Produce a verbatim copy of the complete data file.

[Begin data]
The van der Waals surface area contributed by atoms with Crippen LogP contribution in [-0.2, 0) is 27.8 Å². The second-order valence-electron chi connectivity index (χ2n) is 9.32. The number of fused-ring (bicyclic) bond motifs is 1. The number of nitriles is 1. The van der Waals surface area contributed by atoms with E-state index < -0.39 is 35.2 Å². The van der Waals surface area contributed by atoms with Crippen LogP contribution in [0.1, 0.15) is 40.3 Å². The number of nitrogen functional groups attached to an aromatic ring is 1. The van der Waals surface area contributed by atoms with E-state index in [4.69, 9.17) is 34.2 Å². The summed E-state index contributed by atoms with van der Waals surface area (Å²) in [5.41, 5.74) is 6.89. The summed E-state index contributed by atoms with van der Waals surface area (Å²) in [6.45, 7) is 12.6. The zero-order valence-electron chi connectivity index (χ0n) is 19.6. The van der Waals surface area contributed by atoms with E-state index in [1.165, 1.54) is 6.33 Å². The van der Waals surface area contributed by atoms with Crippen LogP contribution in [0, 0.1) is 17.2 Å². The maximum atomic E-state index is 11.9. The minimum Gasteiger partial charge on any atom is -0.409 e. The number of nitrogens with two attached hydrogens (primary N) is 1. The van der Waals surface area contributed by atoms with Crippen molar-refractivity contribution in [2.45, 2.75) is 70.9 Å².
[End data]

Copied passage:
The van der Waals surface area contributed by atoms with Crippen LogP contribution in [-0.2, 0) is 27.8 Å². The second-order valence-electron chi connectivity index (χ2n) is 9.32. The number of fused-ring (bicyclic) bond motifs is 1. The number of nitriles is 1. The van der Waals surface area contributed by atoms with E-state index < -0.39 is 35.2 Å². The van der Waals surface area contributed by atoms with Crippen LogP contribution in [0.1, 0.15) is 40.3 Å². The number of nitrogen functional groups attached to an aromatic ring is 1. The van der Waals surface area contributed by atoms with E-state index in [4.69, 9.17) is 34.2 Å². The summed E-state index contributed by atoms with van der Waals surface area (Å²) in [5.41, 5.74) is 6.89. The summed E-state index contributed by atoms with van der Waals surface area (Å²) in [6.45, 7) is 12.6. The zero-order valence-electron chi connectivity index (χ0n) is 19.6. The van der Waals surface area contributed by atoms with E-state index in [1.165, 1.54) is 6.33 Å². The van der Waals surface area contributed by atoms with Crippen LogP contribution in [0, 0.1) is 17.2 Å². The maximum atomic E-state index is 11.9. The minimum Gasteiger partial charge on any atom is -0.409 e. The number of nitrogens with two attached hydrogens (primary N) is 1. The van der Waals surface area contributed by atoms with Crippen molar-refractivity contribution in [2.45, 2.75) is 70.9 Å².